Another Downtown Team, Once Again Squeezed For Space

| 17 Feb 2015 | 01:16

Work to remove PCBs in a public school displaces girls basketball league

Greenwich Village Yet another sports league is facing a space crunch in lower Manhattan.

Following an earlier report in Our Town Downtown about a successful girls' softball team that is struggling to find a home field, the commissioner of a girls' basketball league said his organization is facing a similar problem.

After 19 years of playing in the gymnasium at P.S. 41 in Greenwich Village, the Greenwich House Girls Basketball League was told this past summer they'd have to find a new place to play, said the league's commissioner, Harry Malakoff.

Malakoff said he was approached by a Deptartment of Education employee and told work was scheduled to occur in P.S. 41 to remove hazardous contaminants from light fixtures in the gym, and that it would be off limits for the rest of the year.

A DOE spokesperson said the work at P.S. 41 is part of the department's light fixture replacement program. According to the School Construction Authority's website, the authority is removing caulk that is used in lighting fixtures that contain polychlorinated biphenyls (PCBs) in city schools. The program is part of an agreement worked out with the U.S. Environmental Protection Agency and is formally known as the EPA/NYC PCB Program.

The spokesperson said the department expects to have the work at P.S. 41 completed by the end of February.

After calling over two dozen community organizations, schools, churches and parks facilities, Malakoff said he managed to cobble together two locations where the girls can play, but that the DOE should have done more to find a replacement home. "I think one of the problems is that priority is not given to the kids," said Malakoff. "Some of these adult sports groups book fields and gyms, and if they're limited, the kids get frozen out."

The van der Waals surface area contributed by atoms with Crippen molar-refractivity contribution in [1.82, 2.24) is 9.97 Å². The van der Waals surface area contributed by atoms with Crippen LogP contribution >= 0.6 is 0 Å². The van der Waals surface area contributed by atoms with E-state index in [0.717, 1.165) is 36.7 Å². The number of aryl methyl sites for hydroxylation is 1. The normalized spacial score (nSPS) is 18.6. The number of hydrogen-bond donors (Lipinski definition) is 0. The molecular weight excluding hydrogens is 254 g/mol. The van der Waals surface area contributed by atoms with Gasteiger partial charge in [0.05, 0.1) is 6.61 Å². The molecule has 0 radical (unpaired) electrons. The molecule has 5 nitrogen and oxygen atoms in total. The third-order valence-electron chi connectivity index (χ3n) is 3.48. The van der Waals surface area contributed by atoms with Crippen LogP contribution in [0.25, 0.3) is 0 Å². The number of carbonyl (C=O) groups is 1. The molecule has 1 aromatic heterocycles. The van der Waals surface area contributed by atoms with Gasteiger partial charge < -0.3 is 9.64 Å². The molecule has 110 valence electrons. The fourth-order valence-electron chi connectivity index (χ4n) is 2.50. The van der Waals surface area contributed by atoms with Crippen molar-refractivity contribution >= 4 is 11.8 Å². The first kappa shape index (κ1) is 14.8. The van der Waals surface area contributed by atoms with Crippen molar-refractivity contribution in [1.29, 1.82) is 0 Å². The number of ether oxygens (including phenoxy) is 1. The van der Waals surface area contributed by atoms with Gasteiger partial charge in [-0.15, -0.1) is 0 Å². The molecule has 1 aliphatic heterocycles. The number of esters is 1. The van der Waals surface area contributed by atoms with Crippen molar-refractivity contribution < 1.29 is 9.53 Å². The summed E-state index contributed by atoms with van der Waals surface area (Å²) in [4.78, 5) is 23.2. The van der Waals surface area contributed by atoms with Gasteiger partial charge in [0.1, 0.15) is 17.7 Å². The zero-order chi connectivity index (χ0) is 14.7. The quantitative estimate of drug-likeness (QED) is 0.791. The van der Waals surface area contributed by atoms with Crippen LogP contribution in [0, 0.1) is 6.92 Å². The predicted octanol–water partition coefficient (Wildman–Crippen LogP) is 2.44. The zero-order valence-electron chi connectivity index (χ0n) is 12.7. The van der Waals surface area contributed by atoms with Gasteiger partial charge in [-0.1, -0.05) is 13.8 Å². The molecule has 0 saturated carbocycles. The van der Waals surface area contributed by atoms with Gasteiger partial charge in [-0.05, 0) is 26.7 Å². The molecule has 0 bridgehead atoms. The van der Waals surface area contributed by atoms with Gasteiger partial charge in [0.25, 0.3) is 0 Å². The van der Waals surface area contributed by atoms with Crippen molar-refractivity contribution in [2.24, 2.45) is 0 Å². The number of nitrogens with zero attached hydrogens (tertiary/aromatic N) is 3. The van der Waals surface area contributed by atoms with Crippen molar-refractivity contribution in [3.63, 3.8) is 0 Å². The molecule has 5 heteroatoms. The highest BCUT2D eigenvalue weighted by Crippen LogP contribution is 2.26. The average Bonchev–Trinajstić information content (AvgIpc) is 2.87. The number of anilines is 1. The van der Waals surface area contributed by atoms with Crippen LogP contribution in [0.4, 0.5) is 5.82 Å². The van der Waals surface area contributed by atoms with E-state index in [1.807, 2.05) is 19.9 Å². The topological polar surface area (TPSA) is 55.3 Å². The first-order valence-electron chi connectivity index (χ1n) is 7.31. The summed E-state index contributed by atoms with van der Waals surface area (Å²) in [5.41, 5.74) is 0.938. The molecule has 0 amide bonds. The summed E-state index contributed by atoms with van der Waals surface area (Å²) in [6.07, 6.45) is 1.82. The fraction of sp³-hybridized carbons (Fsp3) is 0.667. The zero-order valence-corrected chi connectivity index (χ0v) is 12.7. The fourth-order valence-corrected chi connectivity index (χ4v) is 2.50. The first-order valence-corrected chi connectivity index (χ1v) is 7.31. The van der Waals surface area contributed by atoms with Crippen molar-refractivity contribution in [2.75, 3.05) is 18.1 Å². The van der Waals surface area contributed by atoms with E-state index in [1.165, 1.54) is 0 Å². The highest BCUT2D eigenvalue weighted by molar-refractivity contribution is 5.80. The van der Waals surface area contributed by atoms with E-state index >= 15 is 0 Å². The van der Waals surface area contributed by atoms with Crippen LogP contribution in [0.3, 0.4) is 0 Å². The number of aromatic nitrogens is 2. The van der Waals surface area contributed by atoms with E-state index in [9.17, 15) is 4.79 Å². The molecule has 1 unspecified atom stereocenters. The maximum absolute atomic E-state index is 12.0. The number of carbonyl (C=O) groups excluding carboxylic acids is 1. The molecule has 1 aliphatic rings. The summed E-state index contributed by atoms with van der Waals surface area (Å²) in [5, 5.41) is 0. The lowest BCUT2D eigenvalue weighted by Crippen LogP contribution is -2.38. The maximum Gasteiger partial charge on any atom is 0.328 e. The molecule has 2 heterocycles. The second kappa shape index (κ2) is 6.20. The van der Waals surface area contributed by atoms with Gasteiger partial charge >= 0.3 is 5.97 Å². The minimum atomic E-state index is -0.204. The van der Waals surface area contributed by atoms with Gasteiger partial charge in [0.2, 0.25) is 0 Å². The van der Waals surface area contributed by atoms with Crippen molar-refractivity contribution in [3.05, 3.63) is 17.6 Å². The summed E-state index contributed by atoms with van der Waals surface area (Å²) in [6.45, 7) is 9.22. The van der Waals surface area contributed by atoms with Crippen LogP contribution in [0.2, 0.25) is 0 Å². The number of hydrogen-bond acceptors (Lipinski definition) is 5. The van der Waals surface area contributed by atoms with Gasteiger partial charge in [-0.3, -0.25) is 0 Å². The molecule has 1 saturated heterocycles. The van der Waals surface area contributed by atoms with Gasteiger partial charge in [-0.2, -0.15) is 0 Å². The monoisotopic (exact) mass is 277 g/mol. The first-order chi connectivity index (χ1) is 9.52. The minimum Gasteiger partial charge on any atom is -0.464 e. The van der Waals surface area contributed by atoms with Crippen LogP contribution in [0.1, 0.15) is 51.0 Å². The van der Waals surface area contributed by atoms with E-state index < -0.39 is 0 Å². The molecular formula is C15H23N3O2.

About 80 girls participate in the Greenwich House Girls Basketball League, ranging in age from 9 to 15. They play four games a weekend every Saturday from November to mid-March.

Malakoff said going forward the league will have their games in two different locations, splitting the season between a gym at a public school on West 33rd Street in November and December and a community center in Chelsea during January, February and March.

"I ran the gamut," said Malakoff of his months-long search for a new home. "The most common response I've gotten is, 'sorry, we're booked.'"

Malakoff said he doesn't fault the DOE for needing to do the work and displacing the girls, but said they could've helped the league find a new home.

"I think the fault lies mostly with the DOE for not helping," said Malakoff. "If they have a construction project that displaces youth groups they should help them find a new space. I don't think that's unreasonable."

Malakoff said the league just started its registration so he doesn't know if the change in venue will effect enrollment, but he hopes not.

"Obviously we have to live with it because we can't use P.S. 41," said Malakoff. "It's a problem that the city has, they don't really have enough gyms. Only because of our persistence were we able to come up with something."

According to the School Construction Authority's website, the same work is being done at 11 other schools in Manhattan. Malakoff said he was told by a DOE employee that all weekend activities at P.S. 41 have been suspended. It's unclear whether the same applies at the other 11 schools in Manhattan.

According to documents found on the SCA's website, as of March 2014 the DOE identified 541 of its buildings citywide that could have light fixtures containing PCBs.

It's unclear if the February deadline at P.S. 41 applies to other schools where the work is being done. The DOE did not respond to follow-up requests for comment.